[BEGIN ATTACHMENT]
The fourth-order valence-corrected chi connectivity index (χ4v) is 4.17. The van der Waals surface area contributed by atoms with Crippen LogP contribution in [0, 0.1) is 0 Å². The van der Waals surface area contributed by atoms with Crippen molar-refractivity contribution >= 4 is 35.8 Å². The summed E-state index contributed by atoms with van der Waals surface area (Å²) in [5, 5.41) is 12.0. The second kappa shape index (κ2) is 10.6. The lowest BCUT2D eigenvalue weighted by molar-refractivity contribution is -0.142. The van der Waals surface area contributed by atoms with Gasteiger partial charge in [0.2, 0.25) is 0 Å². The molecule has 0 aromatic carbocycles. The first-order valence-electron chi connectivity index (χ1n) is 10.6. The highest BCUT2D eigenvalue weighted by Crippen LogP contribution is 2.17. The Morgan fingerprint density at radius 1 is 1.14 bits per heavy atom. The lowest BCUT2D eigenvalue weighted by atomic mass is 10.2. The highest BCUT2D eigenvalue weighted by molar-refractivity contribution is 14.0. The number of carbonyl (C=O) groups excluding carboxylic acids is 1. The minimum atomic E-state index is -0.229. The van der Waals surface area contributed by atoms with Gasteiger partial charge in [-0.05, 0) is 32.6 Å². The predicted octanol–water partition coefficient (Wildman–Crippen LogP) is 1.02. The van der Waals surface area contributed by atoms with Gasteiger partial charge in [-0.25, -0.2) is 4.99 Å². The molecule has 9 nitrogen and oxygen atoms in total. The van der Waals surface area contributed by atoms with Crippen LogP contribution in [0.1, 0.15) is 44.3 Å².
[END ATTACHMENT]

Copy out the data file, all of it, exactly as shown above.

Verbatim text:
The fourth-order valence-corrected chi connectivity index (χ4v) is 4.17. The van der Waals surface area contributed by atoms with Crippen LogP contribution in [0, 0.1) is 0 Å². The van der Waals surface area contributed by atoms with Crippen molar-refractivity contribution >= 4 is 35.8 Å². The summed E-state index contributed by atoms with van der Waals surface area (Å²) in [5, 5.41) is 12.0. The second kappa shape index (κ2) is 10.6. The lowest BCUT2D eigenvalue weighted by molar-refractivity contribution is -0.142. The van der Waals surface area contributed by atoms with Gasteiger partial charge in [0.2, 0.25) is 0 Å². The molecule has 0 aromatic carbocycles. The first-order valence-electron chi connectivity index (χ1n) is 10.6. The highest BCUT2D eigenvalue weighted by Crippen LogP contribution is 2.17. The Morgan fingerprint density at radius 1 is 1.14 bits per heavy atom. The lowest BCUT2D eigenvalue weighted by atomic mass is 10.2. The highest BCUT2D eigenvalue weighted by molar-refractivity contribution is 14.0. The number of carbonyl (C=O) groups excluding carboxylic acids is 1. The minimum atomic E-state index is -0.229. The van der Waals surface area contributed by atoms with Gasteiger partial charge in [-0.05, 0) is 32.6 Å². The predicted octanol–water partition coefficient (Wildman–Crippen LogP) is 1.02. The van der Waals surface area contributed by atoms with Gasteiger partial charge in [-0.25, -0.2) is 4.99 Å². The molecule has 9 nitrogen and oxygen atoms in total. The van der Waals surface area contributed by atoms with Crippen LogP contribution in [0.1, 0.15) is 44.3 Å².